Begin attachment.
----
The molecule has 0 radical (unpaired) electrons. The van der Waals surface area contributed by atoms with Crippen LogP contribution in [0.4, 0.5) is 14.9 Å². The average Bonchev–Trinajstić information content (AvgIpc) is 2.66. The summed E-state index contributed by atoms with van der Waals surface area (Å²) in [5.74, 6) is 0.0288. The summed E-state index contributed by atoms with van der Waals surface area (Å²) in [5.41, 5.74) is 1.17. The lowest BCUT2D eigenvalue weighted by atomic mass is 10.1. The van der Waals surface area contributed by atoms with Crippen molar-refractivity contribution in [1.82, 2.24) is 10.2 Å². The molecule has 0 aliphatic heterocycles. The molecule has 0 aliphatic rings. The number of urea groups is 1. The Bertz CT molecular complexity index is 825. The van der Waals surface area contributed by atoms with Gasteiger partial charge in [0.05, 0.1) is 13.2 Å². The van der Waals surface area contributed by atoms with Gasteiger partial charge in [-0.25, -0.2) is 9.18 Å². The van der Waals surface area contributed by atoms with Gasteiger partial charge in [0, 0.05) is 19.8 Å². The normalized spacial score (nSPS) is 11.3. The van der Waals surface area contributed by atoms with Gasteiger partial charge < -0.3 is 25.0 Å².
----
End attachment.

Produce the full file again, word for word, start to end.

The molecule has 0 radical (unpaired) electrons. The van der Waals surface area contributed by atoms with Crippen LogP contribution in [0.4, 0.5) is 14.9 Å². The average Bonchev–Trinajstić information content (AvgIpc) is 2.66. The summed E-state index contributed by atoms with van der Waals surface area (Å²) in [5.74, 6) is 0.0288. The summed E-state index contributed by atoms with van der Waals surface area (Å²) in [5.41, 5.74) is 1.17. The lowest BCUT2D eigenvalue weighted by atomic mass is 10.1. The van der Waals surface area contributed by atoms with Crippen molar-refractivity contribution in [1.82, 2.24) is 10.2 Å². The molecule has 0 aliphatic heterocycles. The molecule has 0 aliphatic rings. The number of urea groups is 1. The Bertz CT molecular complexity index is 825. The van der Waals surface area contributed by atoms with Gasteiger partial charge in [0.05, 0.1) is 13.2 Å². The van der Waals surface area contributed by atoms with Gasteiger partial charge in [-0.25, -0.2) is 9.18 Å². The van der Waals surface area contributed by atoms with Gasteiger partial charge in [0, 0.05) is 19.8 Å². The normalized spacial score (nSPS) is 11.3. The van der Waals surface area contributed by atoms with Gasteiger partial charge < -0.3 is 25.0 Å².